Thursday, October 18, 2012
Denver Metro Association of Realtors, as of September 2012, there is the lowest inventory per capita that Denver has ever seen. In general, there are only about 2.7 months of inventory and more buyers than there are sellers. And compared to 2001, there are about 20% more people in Denver, but we still have the same inventory levels as 2001. And for the first time since the housing market crash in 2008, the September average sale price has beat levels from six and seven years ago, surpassing those levels from 2005 and 2006. These are sure signs that the market is making a strong comeback! So if you wanting to sell your house, now is the time!
Wednesday, October 17, 2012
Denver Art Museum is a bold statement in the heart of the capitol. Its geometric shapes and rock crystal inspirations can be seen blocks away, towering over the surrounding streets. And to make an even bigger statement, the architect himself, famous and daring, is shrouded in criticism and questionable design techniques. Daniel Libeskind, known for his bold architectural elements, designed the building with the Rockies as inspiration and with the full support of the Denver Artists’ Club. There is no question that the building is spectacular, but perfect for a museum? That is where the controversy begins. Yes, the angled walls and cantilevered sections are stunning and graphic, but they make hanging art difficult, a problem in an art museum. Some may argue that the building itself is a piece of art and others claim that it focus on form more than function. So we will let you decide for yourself. Whether you like the building or not, the art inside is sure to astound. With galleries ranging from European classics to modernist photography to Pre-Columbian pieces, there is something for every art lover, regardless of how the pieces may be hung.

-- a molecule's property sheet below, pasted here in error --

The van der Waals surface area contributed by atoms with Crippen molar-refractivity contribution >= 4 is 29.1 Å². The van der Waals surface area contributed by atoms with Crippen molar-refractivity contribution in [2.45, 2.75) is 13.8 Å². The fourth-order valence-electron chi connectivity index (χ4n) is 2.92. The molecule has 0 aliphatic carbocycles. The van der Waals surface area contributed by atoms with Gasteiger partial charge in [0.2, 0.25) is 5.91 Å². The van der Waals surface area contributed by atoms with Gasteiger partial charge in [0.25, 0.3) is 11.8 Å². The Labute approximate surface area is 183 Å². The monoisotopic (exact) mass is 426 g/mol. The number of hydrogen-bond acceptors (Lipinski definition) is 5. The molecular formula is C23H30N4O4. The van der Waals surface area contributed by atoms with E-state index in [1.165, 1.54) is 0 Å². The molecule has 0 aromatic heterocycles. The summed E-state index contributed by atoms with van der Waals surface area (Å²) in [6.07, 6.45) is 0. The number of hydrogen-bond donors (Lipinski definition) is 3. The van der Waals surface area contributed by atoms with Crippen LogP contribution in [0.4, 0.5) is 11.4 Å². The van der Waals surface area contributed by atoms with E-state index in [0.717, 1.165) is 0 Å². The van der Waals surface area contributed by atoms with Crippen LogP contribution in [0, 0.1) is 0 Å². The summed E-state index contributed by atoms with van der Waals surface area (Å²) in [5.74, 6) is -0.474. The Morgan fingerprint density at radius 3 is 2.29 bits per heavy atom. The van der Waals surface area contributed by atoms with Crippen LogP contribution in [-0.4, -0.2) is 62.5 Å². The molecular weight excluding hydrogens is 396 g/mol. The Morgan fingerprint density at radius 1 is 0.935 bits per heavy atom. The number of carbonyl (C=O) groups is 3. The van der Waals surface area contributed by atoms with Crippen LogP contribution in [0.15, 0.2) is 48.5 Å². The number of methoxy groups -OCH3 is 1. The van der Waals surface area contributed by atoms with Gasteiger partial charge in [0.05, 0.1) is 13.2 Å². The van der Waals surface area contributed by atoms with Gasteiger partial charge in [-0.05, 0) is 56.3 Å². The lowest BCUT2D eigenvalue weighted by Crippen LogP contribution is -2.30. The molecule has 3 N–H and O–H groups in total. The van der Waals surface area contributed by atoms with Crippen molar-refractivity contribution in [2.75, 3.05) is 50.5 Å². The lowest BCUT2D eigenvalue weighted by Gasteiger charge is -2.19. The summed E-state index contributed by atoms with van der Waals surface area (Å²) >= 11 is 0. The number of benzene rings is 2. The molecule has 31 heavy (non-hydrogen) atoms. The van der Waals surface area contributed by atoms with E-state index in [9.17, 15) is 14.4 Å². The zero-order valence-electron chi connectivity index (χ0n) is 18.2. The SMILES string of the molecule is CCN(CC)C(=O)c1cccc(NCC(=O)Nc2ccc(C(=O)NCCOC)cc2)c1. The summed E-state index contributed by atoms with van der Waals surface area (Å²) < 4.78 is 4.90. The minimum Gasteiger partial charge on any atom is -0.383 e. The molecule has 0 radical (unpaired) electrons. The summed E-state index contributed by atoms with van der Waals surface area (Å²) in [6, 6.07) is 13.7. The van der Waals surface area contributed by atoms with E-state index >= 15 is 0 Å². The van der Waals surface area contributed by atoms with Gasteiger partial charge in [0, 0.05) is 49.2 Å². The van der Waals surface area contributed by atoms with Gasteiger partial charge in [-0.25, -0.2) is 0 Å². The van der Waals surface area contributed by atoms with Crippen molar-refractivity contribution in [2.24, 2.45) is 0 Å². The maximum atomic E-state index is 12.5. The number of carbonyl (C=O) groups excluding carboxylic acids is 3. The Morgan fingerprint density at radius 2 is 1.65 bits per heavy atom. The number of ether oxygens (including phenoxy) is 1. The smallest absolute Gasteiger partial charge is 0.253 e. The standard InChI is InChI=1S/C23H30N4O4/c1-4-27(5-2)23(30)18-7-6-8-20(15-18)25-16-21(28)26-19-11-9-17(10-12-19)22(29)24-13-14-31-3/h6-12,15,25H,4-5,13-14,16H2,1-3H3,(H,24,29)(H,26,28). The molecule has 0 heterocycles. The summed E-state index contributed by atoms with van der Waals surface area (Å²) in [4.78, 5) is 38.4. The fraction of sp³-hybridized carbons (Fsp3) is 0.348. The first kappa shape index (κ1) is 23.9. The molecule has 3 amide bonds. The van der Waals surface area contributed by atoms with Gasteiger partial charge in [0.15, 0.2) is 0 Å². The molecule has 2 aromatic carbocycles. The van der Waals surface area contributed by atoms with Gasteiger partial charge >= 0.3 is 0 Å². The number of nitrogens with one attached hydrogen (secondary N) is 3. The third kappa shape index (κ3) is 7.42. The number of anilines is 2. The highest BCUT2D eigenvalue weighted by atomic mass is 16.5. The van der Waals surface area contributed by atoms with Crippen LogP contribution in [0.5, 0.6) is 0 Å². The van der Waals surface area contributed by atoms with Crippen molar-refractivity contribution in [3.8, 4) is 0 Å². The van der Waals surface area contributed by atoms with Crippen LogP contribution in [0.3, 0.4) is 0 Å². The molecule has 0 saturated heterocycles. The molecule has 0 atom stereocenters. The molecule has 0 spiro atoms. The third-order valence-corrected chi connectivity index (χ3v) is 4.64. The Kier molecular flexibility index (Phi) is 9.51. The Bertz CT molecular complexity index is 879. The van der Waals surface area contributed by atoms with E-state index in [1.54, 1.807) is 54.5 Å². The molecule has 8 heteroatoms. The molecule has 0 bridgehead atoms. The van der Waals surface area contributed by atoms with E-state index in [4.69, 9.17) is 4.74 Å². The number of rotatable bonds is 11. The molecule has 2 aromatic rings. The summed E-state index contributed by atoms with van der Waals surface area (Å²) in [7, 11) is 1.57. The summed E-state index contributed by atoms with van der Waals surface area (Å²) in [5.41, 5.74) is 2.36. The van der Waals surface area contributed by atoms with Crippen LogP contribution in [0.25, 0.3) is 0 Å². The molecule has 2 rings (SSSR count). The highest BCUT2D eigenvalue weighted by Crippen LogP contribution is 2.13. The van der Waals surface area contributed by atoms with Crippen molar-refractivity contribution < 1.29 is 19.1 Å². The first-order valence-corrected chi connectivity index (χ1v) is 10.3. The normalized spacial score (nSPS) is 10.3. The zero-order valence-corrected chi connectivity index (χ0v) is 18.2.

Monday, October 8, 2012